BY DANNY BUCKLAND
In spite of mixed feelings among NHS workers, the government says artificial intelligence could transform and future-proof healthcare in the UK
The transformative promise of artificial intelligence in medicine is taking giant strides towards reshaping healthcare and future-proofing the health service against the onslaught of needs from an ageing demographic. The government says AI could reduce cancer rates by 10 per cent, saving 20,000 lives a year by 2033, while its widespread adoption could free up an estimated £12.5 billion a year in NHS staff time.
1. Revolutionising the patient experience
The acclaimed children’s hospital in central London, Great Ormond Street Hospital, is embracing artificial intelligence in medicine across its services with a range of initiatives, from a so-called Minecraft programme for patients to explore facilities before admission to using chipped sensors in airway clearance devices for cystic fibrosis patients.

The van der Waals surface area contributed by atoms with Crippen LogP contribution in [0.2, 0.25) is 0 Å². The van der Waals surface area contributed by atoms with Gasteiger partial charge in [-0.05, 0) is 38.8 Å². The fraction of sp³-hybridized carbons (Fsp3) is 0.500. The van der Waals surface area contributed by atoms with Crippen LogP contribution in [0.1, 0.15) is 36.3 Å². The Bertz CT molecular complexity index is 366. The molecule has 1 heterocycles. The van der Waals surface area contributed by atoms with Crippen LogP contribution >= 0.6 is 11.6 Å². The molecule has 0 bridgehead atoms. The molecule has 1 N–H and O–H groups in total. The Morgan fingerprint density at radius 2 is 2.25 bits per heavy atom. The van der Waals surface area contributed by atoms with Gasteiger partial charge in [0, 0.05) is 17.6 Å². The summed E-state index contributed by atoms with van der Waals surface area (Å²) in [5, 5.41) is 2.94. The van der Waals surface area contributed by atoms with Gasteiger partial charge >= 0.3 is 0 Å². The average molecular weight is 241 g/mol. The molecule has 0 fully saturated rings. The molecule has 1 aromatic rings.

Its DRIVE (digital, research, informatics and virtual environments) unit is already collaborating with Microsoft, Arm, Barclays, NHS Digital, NTT DATA and Samsung.
The hospital is also benefiting from innovative projects devised by computer science teams at University College London. Neil Sebire, professor of pathology at UCL and chief research information officer at Great Ormond Street, says: “This powerful partnership between the hospital, UCL and Microsoft is a potential game-changer for healthcare.
“It brings together academic clinical and computer science expertise to be leveraged by the capabilities of Microsoft with the singular aim of improving healthcare for children.
“Microsoft’s AI tools, platforms and emphasis on security and ethics will empower Great Ormond Street Hospital to help even more children and young people to fulfil their potential.”